Hands On: Mozilla 0.9, Part 1

Originally published 10 May 2001 as a Tech Reflections article for Low End Mac.

After reading a reader's comment on MacInTouch that the new 0.9 build of Mozilla (the next-generation Web browser based on the open source of Netscape) was available and actually pretty good, I decided to take a look at it myself for a couple of days. What follows are observations, criticisms, and helpful hints and tips about the latest build.

Installation is a snap — all you have to do is unstuff the .sea file and it's done. I like this old-fashioned method. Score one for Mozilla!

Launching Mozilla for the first time took about 60 seconds to "register" a bunch of "components" and to convert my Netscape 4 user profile. It won't have to convert the profile next time, but I wonder if the component registration could be sped up somewhat. The second time I launched it, the Mac OS's caching cut the component registration to essentially zero, reducing launch time to about 25 seconds, but this is still unacceptably slow for a modern application.

Goshdarnit, this isn't a Microsoft browser, or running on Windoze, so why are the defaults for text display 16-point and 96 dpi?

The menus finally use an MDEF that uses the Platinum appearance, nearly four years after Mac OS 8 was first introduced. Score another for Mozilla. (Netscape still doesn't use the modern MDEFs, and there's really no excuse for it.)

Mozilla scrolls the Low End Mac home page about 25% slower than IE 5, but the scrolling is a lot smoother. I'm undecided but leaning toward slower (but smoother) scrolling as my preference.

Mozilla doesn't display the (often substantial) extra navy marble background at the bottom of the Low End Mac home page or at the bottom of stories, like IE does. I suspect this is due to the more HTML specification-compliant page-rendering/layout engine in Mozilla.

There's still no keystroke to open the Preferences; it has to be done from a menu. Adding this using ResEdit would be simple, but there's no reason it can't be done on the code level, and command-; is becoming the de facto standard for a Preferences dialog shortcut. (Another compelling reason to use cmd-; is that it is currently unused in Mozilla.)

Here are some comparative load times for sites I visit a lot. Times are in seconds (rounded to the nearest 0.5s), and Mozilla times are those as reported by Mozilla itself, which appears to be pretty accurate based on a quick comparison to hand-timing. I averaged several reloads of the page and cleared the cache between reloads so that nothing was cached on either browser:

SiteIE 5Mozilla 0.9
Low End Mac4.0s4.5s

Mozilla's page-layout engine, quite frankly, puts IE5's to shame on many sites. Unfortunately, that's one of the few bright spots.

Then I did the same thing, but didn't clear the cache, and used the back button to go back to each of the four sites.

SiteIE 5Mozilla 0.9
Low End Mac<0.5s1.0s

For all practical purposes, IE5's layout engine is instantaneous when going backward or forward through the recently-visited pages. Mozilla's has a noticeable lag, though it's not nearly as bad as it was with Netscape 4.x. Part of the problem, too, is that Mozilla seems to load new ads or reload old ones more often, and ResExcellence has a couple ads that are particularly slow to load right now. Since network traffic and browser performance are independent of each other, I tried to redo the previous test with images turned off. So much for that idea — turning off image loading in Mozilla's preferences doesn't actually do anything. Oops.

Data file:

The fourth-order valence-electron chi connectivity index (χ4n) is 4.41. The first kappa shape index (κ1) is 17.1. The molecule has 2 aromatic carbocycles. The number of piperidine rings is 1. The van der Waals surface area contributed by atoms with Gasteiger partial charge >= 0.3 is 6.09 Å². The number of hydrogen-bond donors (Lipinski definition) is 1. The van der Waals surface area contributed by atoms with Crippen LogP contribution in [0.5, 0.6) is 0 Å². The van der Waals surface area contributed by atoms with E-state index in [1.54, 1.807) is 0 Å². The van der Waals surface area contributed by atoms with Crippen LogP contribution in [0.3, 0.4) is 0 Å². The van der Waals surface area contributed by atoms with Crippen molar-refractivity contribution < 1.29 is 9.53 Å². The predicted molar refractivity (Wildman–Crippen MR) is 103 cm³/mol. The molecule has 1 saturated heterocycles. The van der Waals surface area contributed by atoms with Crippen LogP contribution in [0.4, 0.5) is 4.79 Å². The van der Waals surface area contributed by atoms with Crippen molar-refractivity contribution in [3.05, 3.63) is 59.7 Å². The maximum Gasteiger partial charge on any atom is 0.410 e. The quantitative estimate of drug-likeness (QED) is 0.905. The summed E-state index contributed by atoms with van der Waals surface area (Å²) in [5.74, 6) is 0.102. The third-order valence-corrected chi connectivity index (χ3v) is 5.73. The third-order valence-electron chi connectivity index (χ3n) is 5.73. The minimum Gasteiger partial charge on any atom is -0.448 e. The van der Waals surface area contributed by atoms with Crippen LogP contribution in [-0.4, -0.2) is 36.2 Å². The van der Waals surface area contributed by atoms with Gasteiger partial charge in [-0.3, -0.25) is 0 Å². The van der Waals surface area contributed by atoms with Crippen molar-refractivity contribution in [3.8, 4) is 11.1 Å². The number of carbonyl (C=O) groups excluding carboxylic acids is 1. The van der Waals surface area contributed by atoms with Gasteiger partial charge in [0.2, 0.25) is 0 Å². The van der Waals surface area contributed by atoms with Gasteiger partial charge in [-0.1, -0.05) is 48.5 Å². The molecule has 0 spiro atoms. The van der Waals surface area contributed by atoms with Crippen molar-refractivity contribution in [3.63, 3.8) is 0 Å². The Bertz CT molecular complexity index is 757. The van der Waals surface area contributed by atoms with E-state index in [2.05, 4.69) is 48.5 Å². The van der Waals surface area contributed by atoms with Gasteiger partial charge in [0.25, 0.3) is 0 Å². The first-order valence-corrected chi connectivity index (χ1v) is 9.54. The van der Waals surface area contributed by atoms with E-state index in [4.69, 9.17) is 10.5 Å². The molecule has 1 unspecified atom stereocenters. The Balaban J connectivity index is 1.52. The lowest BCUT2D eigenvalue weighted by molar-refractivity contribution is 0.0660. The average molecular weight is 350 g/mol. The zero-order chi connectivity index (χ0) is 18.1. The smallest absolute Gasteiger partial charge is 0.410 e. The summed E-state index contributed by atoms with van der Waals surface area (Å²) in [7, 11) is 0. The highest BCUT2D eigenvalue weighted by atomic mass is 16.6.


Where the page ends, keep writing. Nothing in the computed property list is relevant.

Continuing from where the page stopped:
The Preferences dialog is resizable and movable; you can also put Mozilla in the background when it's open. Small problem, though — it doesn't remember the status of the expanded-view triangles for the different preference panes. Score one for IE5.

Cookies can now be selectively deleted as in IE 5. Good work, Mozilla!

Goshdarnit again. Let Composer die. No one uses it, its HTML generation is terrible (not even remotely spec-compliant), and it's just taking up resources. The same goes for the Mail and News component, except less so because two people actually use Netscape Mail. At least break 'em apart and make the Mail and News and Composer bits optional components. iCab and IE both use Internet Config to handle mailto: URLs; why do Mozilla's programmers insist on keeping a mediocre-at-best mail client in the application?

Speaking of which, someone wanna explain why Mozilla needs 32 MB RAM as a default? I don't even give Netscape Communicator that much, and it's incredibly bloated. Score another for IE5.

Moving the insertion point around when typing in a URL often leaves visual artifacts in the Location bar. It's a minor annoyance and probably easy to fix.

There doesn't seem to be any way to make the navigation bar in Mozilla text-only buttons. I miss those, because it allowed for less screen space to be dedicated to the browser and more to the Web page. This seems to be related to the new "Theme" feature, which reminds me...

The "Modern" theme looks really silly with the Mac OS Platinum appearance, and I don't think it will look much better when it's combined with Aqua. It's a nice theme; it just looks weird with the Platinum window elements. Now maybe it's just me, but I think a Web browser should be functional before it's "pretty." If I have to give up some "pretty" to get a nice 8 MB RAM footprint, then so be it. I can live without some eye candy. Somehow, a lot of software designers these days don't seem to understand this.

The command keys for Forward, Back, View Source, and Close Window don't always work, and there doesn't seem to be any reason why. This doesn't sound like much, but it's really annoying.

More to come in Part 2.

copyright ©2000-2004 by Chris Lawson